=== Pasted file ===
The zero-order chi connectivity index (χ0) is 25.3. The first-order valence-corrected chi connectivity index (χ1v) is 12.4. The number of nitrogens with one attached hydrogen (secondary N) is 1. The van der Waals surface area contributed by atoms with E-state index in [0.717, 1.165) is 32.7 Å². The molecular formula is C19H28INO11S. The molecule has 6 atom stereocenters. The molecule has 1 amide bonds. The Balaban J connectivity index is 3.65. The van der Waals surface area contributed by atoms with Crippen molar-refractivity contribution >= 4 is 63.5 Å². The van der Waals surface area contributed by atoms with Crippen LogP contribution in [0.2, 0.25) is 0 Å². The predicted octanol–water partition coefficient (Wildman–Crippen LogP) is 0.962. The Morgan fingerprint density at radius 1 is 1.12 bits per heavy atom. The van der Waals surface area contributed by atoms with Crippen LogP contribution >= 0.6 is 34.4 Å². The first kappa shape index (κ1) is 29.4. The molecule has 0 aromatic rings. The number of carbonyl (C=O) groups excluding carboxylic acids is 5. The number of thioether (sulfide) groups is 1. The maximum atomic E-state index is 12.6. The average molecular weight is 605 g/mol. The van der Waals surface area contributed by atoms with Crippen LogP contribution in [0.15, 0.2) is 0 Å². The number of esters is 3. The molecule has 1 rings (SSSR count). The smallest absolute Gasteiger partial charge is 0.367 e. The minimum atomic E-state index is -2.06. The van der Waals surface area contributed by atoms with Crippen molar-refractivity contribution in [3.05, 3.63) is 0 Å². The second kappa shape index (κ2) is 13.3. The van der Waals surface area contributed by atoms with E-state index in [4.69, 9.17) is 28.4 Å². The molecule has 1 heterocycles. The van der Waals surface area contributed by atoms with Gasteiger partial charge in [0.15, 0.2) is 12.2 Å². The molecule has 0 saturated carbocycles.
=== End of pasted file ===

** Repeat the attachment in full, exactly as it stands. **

The zero-order chi connectivity index (χ0) is 25.3. The first-order valence-corrected chi connectivity index (χ1v) is 12.4. The number of nitrogens with one attached hydrogen (secondary N) is 1. The van der Waals surface area contributed by atoms with E-state index in [0.717, 1.165) is 32.7 Å². The molecular formula is C19H28INO11S. The molecule has 6 atom stereocenters. The molecule has 1 amide bonds. The Balaban J connectivity index is 3.65. The van der Waals surface area contributed by atoms with Crippen molar-refractivity contribution >= 4 is 63.5 Å². The van der Waals surface area contributed by atoms with Crippen LogP contribution in [0.2, 0.25) is 0 Å². The predicted octanol–water partition coefficient (Wildman–Crippen LogP) is 0.962. The Morgan fingerprint density at radius 1 is 1.12 bits per heavy atom. The van der Waals surface area contributed by atoms with Crippen LogP contribution >= 0.6 is 34.4 Å². The first kappa shape index (κ1) is 29.4. The molecule has 0 aromatic rings. The number of carbonyl (C=O) groups excluding carboxylic acids is 5. The number of thioether (sulfide) groups is 1. The maximum atomic E-state index is 12.6. The average molecular weight is 605 g/mol. The van der Waals surface area contributed by atoms with Crippen LogP contribution in [0.15, 0.2) is 0 Å². The number of esters is 3. The molecule has 1 rings (SSSR count). The smallest absolute Gasteiger partial charge is 0.367 e. The minimum atomic E-state index is -2.06. The van der Waals surface area contributed by atoms with Crippen molar-refractivity contribution in [3.05, 3.63) is 0 Å². The second kappa shape index (κ2) is 13.3. The van der Waals surface area contributed by atoms with E-state index in [4.69, 9.17) is 28.4 Å². The molecule has 1 heterocycles. The van der Waals surface area contributed by atoms with Gasteiger partial charge in [0.15, 0.2) is 12.2 Å². The molecule has 0 saturated carbocycles.